Note for intelligent proof readers
In the Science issue of 26 July 1895, a small paper entiteld 'Balm for wounded authors and proofreaders' shows that proofreading is not to be concentrated on form and typography only.
FOUR INTELLIGENT PROOF-READERS.
"The question whether a proof-reader must have knowledge of the contents of any article that passes through his hands having been discussed in a German paper, the Frankfurter Zeitung, brings the following amusing contribution from Prof. Karl Vogt, the celebrated scientist, in illustration of this problem.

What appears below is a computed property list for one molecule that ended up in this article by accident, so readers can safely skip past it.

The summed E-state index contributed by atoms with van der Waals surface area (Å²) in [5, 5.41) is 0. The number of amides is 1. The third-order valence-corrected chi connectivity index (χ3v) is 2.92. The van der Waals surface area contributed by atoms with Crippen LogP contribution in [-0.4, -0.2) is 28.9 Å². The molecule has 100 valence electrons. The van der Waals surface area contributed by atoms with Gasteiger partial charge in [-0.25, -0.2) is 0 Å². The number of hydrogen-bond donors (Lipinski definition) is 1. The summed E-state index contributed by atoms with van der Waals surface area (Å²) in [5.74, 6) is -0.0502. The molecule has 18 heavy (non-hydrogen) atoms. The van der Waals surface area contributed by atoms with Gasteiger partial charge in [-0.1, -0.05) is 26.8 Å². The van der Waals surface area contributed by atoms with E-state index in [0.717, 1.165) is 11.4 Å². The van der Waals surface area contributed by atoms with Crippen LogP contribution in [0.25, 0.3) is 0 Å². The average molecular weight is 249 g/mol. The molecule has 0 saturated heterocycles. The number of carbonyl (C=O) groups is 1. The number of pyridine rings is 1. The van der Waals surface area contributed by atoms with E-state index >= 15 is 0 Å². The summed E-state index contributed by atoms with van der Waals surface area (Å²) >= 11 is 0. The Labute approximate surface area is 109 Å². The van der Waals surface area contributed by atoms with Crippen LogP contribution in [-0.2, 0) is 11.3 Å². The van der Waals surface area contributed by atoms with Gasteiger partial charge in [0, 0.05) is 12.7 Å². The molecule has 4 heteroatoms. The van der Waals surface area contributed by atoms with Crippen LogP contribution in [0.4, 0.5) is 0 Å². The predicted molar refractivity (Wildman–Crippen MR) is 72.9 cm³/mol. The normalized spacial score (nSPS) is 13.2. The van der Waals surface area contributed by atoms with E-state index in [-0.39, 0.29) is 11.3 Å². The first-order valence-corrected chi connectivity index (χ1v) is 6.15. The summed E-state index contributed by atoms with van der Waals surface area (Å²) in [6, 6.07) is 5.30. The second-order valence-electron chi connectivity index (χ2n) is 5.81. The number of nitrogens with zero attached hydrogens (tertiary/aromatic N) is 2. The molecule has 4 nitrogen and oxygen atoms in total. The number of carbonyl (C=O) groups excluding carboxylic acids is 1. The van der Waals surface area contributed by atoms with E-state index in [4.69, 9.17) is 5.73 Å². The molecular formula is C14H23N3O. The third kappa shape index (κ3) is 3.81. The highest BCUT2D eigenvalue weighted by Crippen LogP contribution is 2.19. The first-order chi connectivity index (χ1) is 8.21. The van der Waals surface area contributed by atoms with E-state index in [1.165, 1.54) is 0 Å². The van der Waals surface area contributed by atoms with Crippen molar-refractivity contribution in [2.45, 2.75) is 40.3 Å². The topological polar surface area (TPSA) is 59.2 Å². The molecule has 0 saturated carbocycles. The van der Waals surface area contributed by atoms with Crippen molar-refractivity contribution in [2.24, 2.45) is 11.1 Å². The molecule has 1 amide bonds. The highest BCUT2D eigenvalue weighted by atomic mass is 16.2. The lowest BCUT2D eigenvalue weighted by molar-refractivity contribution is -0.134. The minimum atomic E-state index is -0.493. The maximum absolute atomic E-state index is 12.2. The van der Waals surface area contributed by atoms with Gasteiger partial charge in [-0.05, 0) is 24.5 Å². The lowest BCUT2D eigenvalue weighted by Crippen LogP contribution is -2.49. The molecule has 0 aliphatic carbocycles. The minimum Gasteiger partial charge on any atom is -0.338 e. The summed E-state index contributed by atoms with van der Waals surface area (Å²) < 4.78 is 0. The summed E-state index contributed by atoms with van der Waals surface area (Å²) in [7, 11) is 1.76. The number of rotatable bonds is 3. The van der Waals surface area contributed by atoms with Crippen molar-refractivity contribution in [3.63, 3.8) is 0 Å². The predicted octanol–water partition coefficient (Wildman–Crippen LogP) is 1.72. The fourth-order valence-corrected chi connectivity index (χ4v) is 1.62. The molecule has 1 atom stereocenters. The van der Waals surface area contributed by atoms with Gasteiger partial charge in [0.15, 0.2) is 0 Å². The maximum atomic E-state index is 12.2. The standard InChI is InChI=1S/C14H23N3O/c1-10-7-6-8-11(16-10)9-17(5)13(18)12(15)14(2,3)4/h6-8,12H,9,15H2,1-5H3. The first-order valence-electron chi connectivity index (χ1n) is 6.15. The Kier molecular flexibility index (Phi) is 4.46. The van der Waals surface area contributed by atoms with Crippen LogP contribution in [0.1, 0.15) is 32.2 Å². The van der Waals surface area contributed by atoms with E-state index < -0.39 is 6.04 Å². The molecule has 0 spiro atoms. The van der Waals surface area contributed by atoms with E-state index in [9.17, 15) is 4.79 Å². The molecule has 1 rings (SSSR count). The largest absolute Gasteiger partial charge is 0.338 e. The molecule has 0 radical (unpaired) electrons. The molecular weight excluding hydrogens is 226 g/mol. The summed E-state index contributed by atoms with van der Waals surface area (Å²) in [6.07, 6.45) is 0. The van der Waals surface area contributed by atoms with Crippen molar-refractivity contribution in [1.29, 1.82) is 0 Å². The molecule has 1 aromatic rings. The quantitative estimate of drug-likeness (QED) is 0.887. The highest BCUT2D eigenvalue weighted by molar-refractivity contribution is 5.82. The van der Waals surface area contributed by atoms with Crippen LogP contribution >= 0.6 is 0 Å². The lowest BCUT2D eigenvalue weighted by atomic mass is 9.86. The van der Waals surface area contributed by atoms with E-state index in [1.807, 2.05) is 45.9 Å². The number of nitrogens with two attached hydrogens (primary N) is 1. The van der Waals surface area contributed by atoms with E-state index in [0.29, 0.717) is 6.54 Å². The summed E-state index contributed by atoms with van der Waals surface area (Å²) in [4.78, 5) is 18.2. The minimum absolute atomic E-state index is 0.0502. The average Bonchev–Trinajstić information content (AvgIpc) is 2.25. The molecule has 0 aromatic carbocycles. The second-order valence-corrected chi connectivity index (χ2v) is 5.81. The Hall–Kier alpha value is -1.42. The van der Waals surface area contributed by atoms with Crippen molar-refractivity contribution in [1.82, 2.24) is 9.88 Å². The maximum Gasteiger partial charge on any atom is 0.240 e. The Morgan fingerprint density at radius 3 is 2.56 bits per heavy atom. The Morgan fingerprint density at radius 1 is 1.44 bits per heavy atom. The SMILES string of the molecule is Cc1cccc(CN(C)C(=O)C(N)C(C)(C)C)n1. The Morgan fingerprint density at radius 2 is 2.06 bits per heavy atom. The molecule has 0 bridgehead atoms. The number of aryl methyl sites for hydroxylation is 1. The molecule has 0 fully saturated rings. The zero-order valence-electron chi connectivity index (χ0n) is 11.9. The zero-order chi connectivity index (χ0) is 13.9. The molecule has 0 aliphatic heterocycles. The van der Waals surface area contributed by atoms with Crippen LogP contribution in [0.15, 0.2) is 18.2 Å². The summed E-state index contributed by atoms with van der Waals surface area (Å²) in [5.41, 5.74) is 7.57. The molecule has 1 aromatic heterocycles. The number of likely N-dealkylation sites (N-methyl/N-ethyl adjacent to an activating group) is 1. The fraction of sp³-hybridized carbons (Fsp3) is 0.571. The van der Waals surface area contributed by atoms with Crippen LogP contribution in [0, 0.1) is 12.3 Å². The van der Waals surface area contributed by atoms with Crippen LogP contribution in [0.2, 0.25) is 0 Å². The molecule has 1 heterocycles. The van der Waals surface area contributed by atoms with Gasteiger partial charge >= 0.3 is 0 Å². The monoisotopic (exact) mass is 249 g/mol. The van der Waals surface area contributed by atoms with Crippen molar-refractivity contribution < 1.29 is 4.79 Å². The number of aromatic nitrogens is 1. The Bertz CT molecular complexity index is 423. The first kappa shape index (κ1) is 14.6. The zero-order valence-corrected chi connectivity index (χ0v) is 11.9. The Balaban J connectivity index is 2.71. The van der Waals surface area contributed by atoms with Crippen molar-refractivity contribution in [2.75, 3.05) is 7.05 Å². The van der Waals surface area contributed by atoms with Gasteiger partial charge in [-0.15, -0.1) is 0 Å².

"When Edward Desor and myself were working with Agassiz at Neuenburg my friend Desor was charged with describing certain fossil fish after the latter's notes. Desor used to dictate these descriptions to a young man who pretended to know all about it, while Desor counselled him to consider himself merely an unconscious tool. To sound the knowledge of his clerk, my colleague one day, under my connivance, dictated to his secretary the most absurd nonsense by interlacing the description of some fossil fish with the particular statement. 'This remarkable specimen differs from all others in the abnormal fact of having its head in the same spot where the others' tails are found.' The clerk took everything down as it came from the lips of my collaborator without rebelling. Desor, accidentally being called away, forgot his trick, and the manuscript went to the printing office. The proof was read by Dr. G., who had expressly been appointed to the post by Agassiz, and besides entrusted with the compilation of his 'Nomenclator.' Desor and myself read the second proofs; so did Agassiz, who placed his imprimatur upon them, but none of us four took notice of the nonsense it contained. The whole was printed, and only then, when the series was about to be sent to the subscribers, my friend Desor remembered the trick he had played on his amanuensis. A special card had to be inserted in place of the objectionable passage. The conclusion may easily be drawn four proof-readers had read the article without consciously taking knowledge of its contents.